Can a Wisconsin resident disinherit a spouse?

A fellow caregiver asked...

Can a Wisconsin resident disinherit a spouse by having a new will made that does not name the spouse?

Expert Answer

Barbara Repa, a senior editor, is an attorney, a journalist specializing in aging issues, and the author of Your Rights in the Workplace (Nolo), now in its 10th edition.

Merely making a will that's mum on leaving property to a surviving spouse will not accomplish the mark you wish to hit.

The community property states -- and Wisconsin is one, along with Arizona, California, Idaho, Louisiana, Nevada, New Mexico, Texas, Washington, and Alaska if spouses sign an agreement creating community property -- have their own very specific and very strict rules about what spouses own during life and at death.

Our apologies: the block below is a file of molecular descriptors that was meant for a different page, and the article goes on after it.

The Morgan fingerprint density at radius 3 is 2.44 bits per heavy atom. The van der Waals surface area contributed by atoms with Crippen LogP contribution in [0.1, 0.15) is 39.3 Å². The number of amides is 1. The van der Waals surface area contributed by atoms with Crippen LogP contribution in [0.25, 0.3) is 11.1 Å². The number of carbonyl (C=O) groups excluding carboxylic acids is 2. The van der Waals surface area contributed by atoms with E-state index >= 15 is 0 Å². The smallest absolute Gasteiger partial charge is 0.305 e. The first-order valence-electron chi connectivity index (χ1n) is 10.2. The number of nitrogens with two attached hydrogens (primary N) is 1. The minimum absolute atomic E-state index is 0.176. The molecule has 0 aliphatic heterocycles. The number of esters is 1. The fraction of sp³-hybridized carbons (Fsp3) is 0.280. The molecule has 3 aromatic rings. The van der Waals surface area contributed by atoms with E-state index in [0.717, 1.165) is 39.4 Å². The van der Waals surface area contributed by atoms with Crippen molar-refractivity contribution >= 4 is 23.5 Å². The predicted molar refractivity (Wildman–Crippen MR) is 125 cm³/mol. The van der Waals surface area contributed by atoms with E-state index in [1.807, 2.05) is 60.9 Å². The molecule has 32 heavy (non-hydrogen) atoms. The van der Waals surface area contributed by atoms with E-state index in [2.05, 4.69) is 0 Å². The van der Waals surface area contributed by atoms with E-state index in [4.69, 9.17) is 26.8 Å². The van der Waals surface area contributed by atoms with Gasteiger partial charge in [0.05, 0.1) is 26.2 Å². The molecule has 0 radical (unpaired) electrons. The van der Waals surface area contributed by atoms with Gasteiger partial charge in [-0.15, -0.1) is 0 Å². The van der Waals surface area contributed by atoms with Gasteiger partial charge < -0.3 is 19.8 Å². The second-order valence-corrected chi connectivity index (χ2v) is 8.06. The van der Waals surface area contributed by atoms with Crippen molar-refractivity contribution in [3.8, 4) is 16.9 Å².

Basically, each spouse automatically owns half of what either one earned during the marriage, unless they have a written agreement to the contrary.

In most circumstances, a surviving spouse cannot be completely cut out of a will. If a will simply doesn't mention a surviving spouse, the law will still step in and resume he or she is entitled to a share of the property.

The Wisconsin Marital Property Act gives spouses one-half of certain assets and income accumulated during the marriage. A surviving spouse also can receive a portion of the deceased spouse's estate and select certain items of personal property. And a court also may award a surviving spouse an allowance for support from the deceased spouse's estate.

Spouses may give up the right to be included in each other's estates if they both sign a properly written marital property agreement.